Second, all the ingredients of a great photograph have to be present. Aside from a beautiful scene, the raw ingredients need to be captured in a way that meets his standards. The light, the colors, the focus, and the exposure all need to be spot on. Technical accuracy is critical since he sells large-format prints that magnify every imperfection. “Sometimes, I think I have a good image, but when I look at it blown up under high magnification, it’s slightly blurry or slightly off,” he says. “I have to be sure when my customers order a large print, it’s going to be crisp and perfect.”

And third, the composition has to work at a level that is both intriguing and aesthetically pleasing. This last element is difficult for Gintchin to apply a uniform formula to, but the fundamental question he asks about each photograph is, Does this image elicit some type of emotion? It could have all the technical aspects, great color, great exposure, but if it doesn’t move the viewer, it doesn’t make the collection.


All of these efforts go into limited-edition collections that Gintchin sells exclusively through his website in sizes ranging from 20x60 to 40x120 inches. Each is available in a limited number of printings, making them more exclusive and therefore more valuable to Gintchin’s customers.

Gintchin moved away from brick-and-mortar gallery representation in recent years to have more control of how his art is represented. Making a connection with his buyers is important, and he wants to tell the stories behind each image and manage their display, even if it’s in a virtual format.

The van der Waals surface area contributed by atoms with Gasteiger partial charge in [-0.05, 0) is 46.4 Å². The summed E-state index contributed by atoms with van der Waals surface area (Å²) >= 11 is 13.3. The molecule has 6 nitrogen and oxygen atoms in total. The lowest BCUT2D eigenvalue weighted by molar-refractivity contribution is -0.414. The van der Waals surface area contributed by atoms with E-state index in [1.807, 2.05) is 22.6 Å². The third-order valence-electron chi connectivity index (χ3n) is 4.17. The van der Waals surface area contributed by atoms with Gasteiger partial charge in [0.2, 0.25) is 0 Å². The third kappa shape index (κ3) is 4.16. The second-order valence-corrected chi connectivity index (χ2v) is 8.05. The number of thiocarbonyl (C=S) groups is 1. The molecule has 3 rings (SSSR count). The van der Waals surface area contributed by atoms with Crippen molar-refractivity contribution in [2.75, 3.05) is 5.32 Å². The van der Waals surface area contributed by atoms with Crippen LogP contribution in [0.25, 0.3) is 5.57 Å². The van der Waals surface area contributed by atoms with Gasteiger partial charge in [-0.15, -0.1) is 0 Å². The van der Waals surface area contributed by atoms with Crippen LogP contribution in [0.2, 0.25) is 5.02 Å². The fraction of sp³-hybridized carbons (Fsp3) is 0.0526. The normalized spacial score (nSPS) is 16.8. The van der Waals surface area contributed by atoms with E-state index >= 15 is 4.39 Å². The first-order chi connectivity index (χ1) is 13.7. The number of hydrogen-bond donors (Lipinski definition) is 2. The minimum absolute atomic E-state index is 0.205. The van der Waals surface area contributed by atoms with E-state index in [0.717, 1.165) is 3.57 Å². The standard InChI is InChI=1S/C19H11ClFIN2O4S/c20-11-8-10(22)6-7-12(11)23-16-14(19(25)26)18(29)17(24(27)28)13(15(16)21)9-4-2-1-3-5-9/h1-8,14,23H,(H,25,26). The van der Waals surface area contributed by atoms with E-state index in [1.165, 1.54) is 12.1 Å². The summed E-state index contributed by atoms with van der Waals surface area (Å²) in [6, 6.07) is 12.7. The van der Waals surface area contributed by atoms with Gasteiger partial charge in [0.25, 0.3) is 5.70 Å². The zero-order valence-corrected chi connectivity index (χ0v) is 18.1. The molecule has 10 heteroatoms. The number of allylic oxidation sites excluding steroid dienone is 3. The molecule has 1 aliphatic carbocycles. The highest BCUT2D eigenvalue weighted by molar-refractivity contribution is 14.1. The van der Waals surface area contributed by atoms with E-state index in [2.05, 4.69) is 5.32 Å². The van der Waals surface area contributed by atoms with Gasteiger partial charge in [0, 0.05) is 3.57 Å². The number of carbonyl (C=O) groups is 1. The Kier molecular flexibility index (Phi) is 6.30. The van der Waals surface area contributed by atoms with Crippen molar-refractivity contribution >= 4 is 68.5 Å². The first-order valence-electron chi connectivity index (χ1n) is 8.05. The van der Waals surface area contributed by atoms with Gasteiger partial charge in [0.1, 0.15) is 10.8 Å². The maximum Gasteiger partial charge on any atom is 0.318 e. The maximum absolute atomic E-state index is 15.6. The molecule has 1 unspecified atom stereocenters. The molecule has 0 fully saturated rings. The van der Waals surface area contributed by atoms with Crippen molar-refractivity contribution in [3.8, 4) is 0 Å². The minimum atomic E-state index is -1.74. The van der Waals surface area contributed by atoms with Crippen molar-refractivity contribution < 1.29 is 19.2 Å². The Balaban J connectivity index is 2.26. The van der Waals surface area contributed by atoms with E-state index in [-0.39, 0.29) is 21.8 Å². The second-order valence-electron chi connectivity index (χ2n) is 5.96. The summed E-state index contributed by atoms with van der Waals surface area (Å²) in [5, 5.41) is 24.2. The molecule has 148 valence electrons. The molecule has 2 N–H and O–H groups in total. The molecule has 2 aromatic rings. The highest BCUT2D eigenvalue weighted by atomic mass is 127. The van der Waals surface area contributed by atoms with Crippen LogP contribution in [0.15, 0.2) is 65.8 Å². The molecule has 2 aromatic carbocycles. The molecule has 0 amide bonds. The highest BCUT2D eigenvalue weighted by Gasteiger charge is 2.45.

“I’ve found that art buyers like to make that connection,” he says. “I built out my website so I can tell stories with the images. Many of the images have crazy, unique, unexpected stories behind them, and I can tell them through my own words, which helps form that connection.”

Gintchin also turns the tables on his customers by asking them their stories. He inquires about what drew them to his work, what speaks to them, how his imagery fits into their stories. “What I’ve learned from these interactions is that art is very subjective,” he says. “Everyone comes from their own life experiences and has their own reasons for the images they choose. It’s helpful to understand that when you’re creating art.”

Still, Gintchin doesn’t create his art to please others. It comes from a place of personal inspiration. However, because he’s developed an appreciation for different kinds of landscapes, his diverse offerings can make a lot of people happy.

Is that diversity in his work an advantage or a disadvantage when it comes to selling artwork? “It’s hard to say because you don’t learn about the people who pass you by,” says Gintchin. “But in terms of my identity as a photographer, I’m not defined by what people like or don’t like. I define myself by what I like. If others agree with me and want to buy it, great. If not, that’s fine too. We have a saying in Bulgaria: There are passengers for every train, meaning, people are diverse and enjoy all kinds of different things. So, it’s just a matter of getting your art in front of the people who will appreciate it.”  

Jeff Kent is editor-at-large.